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Feed the ICU patient 'gastric' first, and go post-pyloric only in case of failure


In a randomised trial comparing early enteral feeding by gastric and post-pyloric routes, White and colleagues have shown that gastric feeding is possible and efficient in the vast majority of critically ill patients. But the authors' conclusion that gastric is equivalent to post-pyloric is true in only the least severe patients. Given the extra workload and costs, post-pyloric is now clearly indicated in case of gastric feeding failure.

Randomised trials contribute to the determination of optimal nutritional treatment strategies. In a well-designed study reported in the previous issue of Critical Care, White and colleagues [1] have investigated the impact of gastric versus post-pyloric (PP) route on early enteral feeding efficiency. Several interesting results are presented. First, the authors achieved a remarkable 80% successful blind PP tube placement. They showed that the usual delay in initiation of PP feeding due to tube placement techniques [2] can be minimized by bedside tube placement by trained nurses. But although gastric enteral nutrition (EN) can be initiated faster (median 2.3 hours earlier than the PP), achieving the energy target 3.6 hours earlier, the difference is minor. The authors should be congratulated on a very efficient feeding protocol: to be able to initiate EN within 3 to 13 hours of admission and to achieve the target 3 to 5 hours later is great. Complications did not differ significantly between groups (pneumonias: 5 in the gastric group versus 11 in the PP group).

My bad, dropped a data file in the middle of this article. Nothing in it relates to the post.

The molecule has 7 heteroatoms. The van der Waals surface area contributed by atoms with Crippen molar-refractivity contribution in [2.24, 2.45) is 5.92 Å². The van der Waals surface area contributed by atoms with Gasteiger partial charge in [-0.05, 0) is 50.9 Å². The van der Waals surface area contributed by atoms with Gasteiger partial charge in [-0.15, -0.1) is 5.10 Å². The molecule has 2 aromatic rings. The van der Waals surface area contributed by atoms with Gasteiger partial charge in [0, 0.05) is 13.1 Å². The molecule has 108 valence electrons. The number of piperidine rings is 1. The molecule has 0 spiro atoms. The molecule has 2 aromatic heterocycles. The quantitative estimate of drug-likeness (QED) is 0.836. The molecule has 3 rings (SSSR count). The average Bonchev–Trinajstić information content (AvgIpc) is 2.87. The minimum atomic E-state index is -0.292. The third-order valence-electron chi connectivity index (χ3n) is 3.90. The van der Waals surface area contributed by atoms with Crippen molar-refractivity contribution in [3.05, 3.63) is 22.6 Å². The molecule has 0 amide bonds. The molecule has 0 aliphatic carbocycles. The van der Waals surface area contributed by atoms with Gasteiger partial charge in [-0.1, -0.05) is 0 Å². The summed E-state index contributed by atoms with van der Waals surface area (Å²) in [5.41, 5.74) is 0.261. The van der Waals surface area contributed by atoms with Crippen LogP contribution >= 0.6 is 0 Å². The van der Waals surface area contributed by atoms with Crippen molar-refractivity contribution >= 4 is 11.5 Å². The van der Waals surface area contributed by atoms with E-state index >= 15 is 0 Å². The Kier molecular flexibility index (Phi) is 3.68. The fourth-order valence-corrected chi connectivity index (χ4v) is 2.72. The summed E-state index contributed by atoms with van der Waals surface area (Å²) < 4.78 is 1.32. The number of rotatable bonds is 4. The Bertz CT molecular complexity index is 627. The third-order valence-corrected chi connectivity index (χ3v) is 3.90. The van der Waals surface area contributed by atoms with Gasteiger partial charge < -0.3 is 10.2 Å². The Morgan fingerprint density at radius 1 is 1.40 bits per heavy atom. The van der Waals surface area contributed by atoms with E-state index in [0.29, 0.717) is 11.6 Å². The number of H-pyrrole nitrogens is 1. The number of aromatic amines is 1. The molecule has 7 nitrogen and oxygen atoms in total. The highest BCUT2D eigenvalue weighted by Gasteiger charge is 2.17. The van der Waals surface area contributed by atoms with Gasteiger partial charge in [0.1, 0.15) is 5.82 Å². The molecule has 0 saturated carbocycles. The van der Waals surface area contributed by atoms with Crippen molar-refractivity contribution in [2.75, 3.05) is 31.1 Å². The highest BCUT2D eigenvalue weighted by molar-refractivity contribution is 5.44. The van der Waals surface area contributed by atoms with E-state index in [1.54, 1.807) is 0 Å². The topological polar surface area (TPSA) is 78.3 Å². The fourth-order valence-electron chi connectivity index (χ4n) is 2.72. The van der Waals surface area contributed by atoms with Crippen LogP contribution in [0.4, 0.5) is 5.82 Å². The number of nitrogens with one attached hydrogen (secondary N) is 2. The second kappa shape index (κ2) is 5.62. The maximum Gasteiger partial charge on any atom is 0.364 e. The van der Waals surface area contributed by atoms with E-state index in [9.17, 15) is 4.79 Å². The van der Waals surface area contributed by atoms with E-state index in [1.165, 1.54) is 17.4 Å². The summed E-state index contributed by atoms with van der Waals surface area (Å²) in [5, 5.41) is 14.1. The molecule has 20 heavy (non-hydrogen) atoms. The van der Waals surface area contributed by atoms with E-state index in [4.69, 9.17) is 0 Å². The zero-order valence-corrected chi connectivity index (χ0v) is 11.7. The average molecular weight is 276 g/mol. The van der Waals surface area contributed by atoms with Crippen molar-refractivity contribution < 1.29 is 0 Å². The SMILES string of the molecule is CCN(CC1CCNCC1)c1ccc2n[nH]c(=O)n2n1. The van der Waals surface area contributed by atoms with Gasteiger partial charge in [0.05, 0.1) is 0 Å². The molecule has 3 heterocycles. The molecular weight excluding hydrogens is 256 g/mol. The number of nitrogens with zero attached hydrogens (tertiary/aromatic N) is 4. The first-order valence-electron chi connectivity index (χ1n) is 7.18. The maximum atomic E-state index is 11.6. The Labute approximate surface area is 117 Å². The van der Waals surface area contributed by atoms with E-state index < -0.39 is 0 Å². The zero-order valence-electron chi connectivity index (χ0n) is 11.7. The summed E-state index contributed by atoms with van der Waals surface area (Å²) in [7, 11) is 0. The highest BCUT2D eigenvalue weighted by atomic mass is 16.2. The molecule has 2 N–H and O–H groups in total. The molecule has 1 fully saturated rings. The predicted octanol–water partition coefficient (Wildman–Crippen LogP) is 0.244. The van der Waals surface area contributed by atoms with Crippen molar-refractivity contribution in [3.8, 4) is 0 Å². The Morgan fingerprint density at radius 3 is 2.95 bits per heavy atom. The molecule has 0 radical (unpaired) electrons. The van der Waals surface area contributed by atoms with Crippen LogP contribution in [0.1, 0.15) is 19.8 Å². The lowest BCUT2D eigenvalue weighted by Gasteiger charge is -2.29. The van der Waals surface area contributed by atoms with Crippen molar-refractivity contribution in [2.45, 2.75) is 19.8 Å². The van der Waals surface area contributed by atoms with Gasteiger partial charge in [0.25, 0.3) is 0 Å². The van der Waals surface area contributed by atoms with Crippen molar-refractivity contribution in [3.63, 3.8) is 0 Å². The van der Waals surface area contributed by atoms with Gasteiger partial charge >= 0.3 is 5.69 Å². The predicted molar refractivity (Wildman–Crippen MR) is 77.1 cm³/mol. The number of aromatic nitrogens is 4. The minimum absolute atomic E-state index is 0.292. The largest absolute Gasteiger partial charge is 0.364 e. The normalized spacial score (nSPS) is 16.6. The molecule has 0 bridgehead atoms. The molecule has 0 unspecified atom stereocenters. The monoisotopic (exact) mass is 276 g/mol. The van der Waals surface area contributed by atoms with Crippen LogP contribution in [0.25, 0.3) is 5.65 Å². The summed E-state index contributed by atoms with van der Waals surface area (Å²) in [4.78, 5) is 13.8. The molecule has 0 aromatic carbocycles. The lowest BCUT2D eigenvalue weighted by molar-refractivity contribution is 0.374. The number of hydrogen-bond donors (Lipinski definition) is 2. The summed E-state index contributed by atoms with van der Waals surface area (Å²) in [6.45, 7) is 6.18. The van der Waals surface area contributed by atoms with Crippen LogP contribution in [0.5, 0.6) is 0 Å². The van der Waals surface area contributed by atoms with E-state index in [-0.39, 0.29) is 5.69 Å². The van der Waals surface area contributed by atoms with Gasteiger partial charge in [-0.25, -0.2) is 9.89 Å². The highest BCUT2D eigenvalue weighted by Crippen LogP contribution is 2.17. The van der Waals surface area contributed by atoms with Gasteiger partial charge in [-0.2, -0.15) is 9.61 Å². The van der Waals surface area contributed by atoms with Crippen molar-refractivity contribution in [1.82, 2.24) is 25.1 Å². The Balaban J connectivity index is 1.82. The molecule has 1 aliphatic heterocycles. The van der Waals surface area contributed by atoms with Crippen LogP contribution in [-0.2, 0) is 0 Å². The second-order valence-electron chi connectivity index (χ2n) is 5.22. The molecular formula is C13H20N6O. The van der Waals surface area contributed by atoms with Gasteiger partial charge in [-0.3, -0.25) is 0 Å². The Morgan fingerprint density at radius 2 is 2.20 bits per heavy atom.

The authors attempted to solve the controversy of 'gastric versus post-pyloric' feeding in critical illness, after several contradictory studies and two non-conclusive meta-analyses, by randomly assigning the patients to either feeding method from the start. They (apparently) observed a lower daily energy deficit, with trends toward smaller gastric residual volumes in the gastric group. Unfortunately, despite a good design, minimization regarding variables impacting on their main outcome, namely gastroparesis, was absent and the results are not as straightforward as claimed: the problem of group severity unevenness complicates the interpretation as in several other studies [3]. The authors were unlucky to enrol patients with a more severe condition into the PP group: the difference between median APACHE II (Acute Physiology and Chronic Health Evaluation II) scores of 24.5 and 30 is clinically relevant. Furthermore, to have more diabetics in the PP group is a worry as diabetes is associated with significant gastroparesis, the severity of which has motivated research for efficient prokinetics [4]. In the intensive care unit (ICU) patients in the severest condition (that is, patients with severe cardiovascular compromise on high-dose vasopressors), our group showed that the PP feeding resulted in a more efficient feeding and an additional 500 kcal per day delivered compared with the gastric route [5]. A few studies in patients with major burns, in whom enteral feeding is strongly recommended, confirm the importance of severity of illness, with a more efficient feeding by the PP route in the severest patients. The commonest reason for gastric feeding failure is a large residual [6]: 83% of the 'failed' patients shifted on PP feeding achieve adequate feeding. Our group showed that computerized monitoring of energy delivery improved feeding in this category of patients [7], prompting the early use of PP feeding in case of large gastric residuals.